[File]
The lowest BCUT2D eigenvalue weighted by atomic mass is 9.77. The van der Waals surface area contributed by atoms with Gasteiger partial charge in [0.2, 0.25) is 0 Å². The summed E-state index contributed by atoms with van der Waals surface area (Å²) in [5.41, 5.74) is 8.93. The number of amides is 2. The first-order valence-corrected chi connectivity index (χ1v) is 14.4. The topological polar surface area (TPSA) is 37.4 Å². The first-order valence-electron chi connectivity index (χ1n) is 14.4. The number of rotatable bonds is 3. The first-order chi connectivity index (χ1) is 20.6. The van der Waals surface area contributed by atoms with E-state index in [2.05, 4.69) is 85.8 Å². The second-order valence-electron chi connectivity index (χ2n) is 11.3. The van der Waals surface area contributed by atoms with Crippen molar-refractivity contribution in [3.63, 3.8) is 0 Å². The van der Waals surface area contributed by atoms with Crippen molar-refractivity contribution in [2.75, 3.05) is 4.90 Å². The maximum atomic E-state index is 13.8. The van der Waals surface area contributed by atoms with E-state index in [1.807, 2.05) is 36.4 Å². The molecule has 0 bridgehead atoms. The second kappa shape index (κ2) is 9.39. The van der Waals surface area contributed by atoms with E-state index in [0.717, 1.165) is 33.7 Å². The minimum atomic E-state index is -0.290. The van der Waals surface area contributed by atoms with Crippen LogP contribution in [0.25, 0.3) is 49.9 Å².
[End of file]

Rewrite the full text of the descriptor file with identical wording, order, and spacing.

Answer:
The lowest BCUT2D eigenvalue weighted by atomic mass is 9.77. The van der Waals surface area contributed by atoms with Gasteiger partial charge in [0.2, 0.25) is 0 Å². The summed E-state index contributed by atoms with van der Waals surface area (Å²) in [5.41, 5.74) is 8.93. The number of amides is 2. The first-order valence-corrected chi connectivity index (χ1v) is 14.4. The topological polar surface area (TPSA) is 37.4 Å². The first-order valence-electron chi connectivity index (χ1n) is 14.4. The number of rotatable bonds is 3. The first-order chi connectivity index (χ1) is 20.6. The van der Waals surface area contributed by atoms with E-state index in [2.05, 4.69) is 85.8 Å². The second-order valence-electron chi connectivity index (χ2n) is 11.3. The van der Waals surface area contributed by atoms with Crippen molar-refractivity contribution in [3.63, 3.8) is 0 Å². The van der Waals surface area contributed by atoms with Crippen molar-refractivity contribution in [2.75, 3.05) is 4.90 Å². The maximum atomic E-state index is 13.8. The van der Waals surface area contributed by atoms with E-state index in [1.807, 2.05) is 36.4 Å². The molecule has 0 bridgehead atoms. The second kappa shape index (κ2) is 9.39. The van der Waals surface area contributed by atoms with E-state index in [0.717, 1.165) is 33.7 Å². The minimum atomic E-state index is -0.290. The van der Waals surface area contributed by atoms with Crippen LogP contribution in [0.25, 0.3) is 49.9 Å².